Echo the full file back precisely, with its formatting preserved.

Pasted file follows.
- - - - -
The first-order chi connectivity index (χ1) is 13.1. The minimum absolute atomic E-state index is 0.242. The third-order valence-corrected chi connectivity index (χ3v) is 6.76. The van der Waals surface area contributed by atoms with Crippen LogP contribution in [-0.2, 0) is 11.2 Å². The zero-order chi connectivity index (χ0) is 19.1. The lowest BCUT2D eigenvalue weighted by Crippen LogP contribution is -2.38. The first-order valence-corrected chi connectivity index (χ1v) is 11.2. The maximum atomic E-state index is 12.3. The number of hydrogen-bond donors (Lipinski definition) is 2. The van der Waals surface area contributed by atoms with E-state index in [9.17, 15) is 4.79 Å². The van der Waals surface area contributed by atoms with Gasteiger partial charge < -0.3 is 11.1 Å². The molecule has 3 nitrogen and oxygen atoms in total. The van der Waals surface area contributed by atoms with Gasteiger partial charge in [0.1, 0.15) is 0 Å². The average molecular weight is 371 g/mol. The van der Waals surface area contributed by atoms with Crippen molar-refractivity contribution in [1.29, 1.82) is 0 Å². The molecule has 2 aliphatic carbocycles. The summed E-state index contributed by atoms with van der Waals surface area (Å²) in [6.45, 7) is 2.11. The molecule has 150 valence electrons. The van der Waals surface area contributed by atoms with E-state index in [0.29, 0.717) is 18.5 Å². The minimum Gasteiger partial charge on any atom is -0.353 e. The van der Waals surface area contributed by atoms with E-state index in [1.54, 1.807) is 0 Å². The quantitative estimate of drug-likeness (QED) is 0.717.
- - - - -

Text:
The first-order chi connectivity index (χ1) is 13.1. The minimum absolute atomic E-state index is 0.242. The third-order valence-corrected chi connectivity index (χ3v) is 6.76. The van der Waals surface area contributed by atoms with Crippen LogP contribution in [-0.2, 0) is 11.2 Å². The zero-order chi connectivity index (χ0) is 19.1. The lowest BCUT2D eigenvalue weighted by Crippen LogP contribution is -2.38. The first-order valence-corrected chi connectivity index (χ1v) is 11.2. The maximum atomic E-state index is 12.3. The number of hydrogen-bond donors (Lipinski definition) is 2. The van der Waals surface area contributed by atoms with E-state index in [9.17, 15) is 4.79 Å². The van der Waals surface area contributed by atoms with Gasteiger partial charge < -0.3 is 11.1 Å². The molecule has 3 nitrogen and oxygen atoms in total. The van der Waals surface area contributed by atoms with Gasteiger partial charge in [0.1, 0.15) is 0 Å². The average molecular weight is 371 g/mol. The van der Waals surface area contributed by atoms with Crippen molar-refractivity contribution in [1.29, 1.82) is 0 Å². The molecule has 2 aliphatic carbocycles. The summed E-state index contributed by atoms with van der Waals surface area (Å²) in [6.45, 7) is 2.11. The molecule has 150 valence electrons. The van der Waals surface area contributed by atoms with E-state index in [0.29, 0.717) is 18.5 Å². The minimum Gasteiger partial charge on any atom is -0.353 e. The van der Waals surface area contributed by atoms with E-state index in [1.54, 1.807) is 0 Å². The quantitative estimate of drug-likeness (QED) is 0.717.